KCATA will host a national walk at work day starting at KCATA headquarters. Prior to the event KCATA will distribute pedestrian safety literature to all walkers.

Contact: Lawrence Baker
Tel: +816-346-0316
Email: lbaker@kcata.org

US Congressional Briefing and Panel Discussion on International Road Safety
7 May 2013, ASIRT

The Association for Safe International Road Travel (ASIRT) is hosting a panel discussion on Capitol Hill to raise awareness among U.S. policy makers about road crashes and how they impact the economic and social well-being of individuals, communities and society-at-large. Expert panelists from the World Bank, EMBARQ and the US Centers for Disease Control and Prevention will outline some common challenges facing governmental, non-governmental, and international development agencies in addressing the global road crash epidemic and present examples of evidence-based systems, policy, and programmatic interventions that are known to reduce the number of road traffic injuries and fatalities in the U.S. and abroad. Discussion topics will include the escalating risk to pedestrians in the U.S. and globally, especially in developing countries, and will conclude with an open discussion about the role of U.S. Government agencies in effecting policy change at the domestic and global level.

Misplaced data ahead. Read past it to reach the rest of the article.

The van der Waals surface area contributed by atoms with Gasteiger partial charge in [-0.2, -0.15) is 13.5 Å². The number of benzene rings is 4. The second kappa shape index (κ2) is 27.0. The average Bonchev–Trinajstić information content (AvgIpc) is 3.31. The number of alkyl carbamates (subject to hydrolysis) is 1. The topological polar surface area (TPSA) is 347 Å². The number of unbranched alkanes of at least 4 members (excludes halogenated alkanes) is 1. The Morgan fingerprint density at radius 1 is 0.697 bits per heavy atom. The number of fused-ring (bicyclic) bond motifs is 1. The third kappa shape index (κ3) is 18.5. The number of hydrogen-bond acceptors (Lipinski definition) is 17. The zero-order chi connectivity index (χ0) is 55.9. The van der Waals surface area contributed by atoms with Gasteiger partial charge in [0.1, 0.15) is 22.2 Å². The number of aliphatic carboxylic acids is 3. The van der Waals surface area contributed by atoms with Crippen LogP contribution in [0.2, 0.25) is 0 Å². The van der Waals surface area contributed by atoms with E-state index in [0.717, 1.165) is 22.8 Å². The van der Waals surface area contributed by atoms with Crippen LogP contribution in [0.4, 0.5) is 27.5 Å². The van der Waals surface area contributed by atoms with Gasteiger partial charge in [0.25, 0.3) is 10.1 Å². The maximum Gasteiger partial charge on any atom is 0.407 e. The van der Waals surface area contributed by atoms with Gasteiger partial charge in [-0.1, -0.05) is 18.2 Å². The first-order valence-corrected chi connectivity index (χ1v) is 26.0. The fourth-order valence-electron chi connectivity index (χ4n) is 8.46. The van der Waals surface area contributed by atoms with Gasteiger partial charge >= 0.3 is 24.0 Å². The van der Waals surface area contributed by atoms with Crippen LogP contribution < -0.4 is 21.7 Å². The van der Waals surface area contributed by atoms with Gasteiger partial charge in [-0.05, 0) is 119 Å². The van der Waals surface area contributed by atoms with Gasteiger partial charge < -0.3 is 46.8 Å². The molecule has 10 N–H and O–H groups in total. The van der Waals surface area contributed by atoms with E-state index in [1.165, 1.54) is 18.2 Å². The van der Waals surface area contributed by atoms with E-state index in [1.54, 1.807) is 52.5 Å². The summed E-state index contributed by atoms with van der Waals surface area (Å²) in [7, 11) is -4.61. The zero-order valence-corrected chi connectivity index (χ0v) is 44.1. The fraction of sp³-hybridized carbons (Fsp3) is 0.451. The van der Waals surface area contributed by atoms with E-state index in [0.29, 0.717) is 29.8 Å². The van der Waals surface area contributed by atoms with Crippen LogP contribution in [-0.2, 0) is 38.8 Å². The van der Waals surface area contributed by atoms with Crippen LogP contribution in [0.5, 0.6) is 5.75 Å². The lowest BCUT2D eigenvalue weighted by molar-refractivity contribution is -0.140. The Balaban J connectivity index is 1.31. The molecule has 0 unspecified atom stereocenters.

Contact: Cathy Silberman
Tel: +240-249-0100
Email: csilberman@asirt.org

Safe Walking for All: A Road Safety Week Conversation at the World Bank
9 May 2013, The World Bank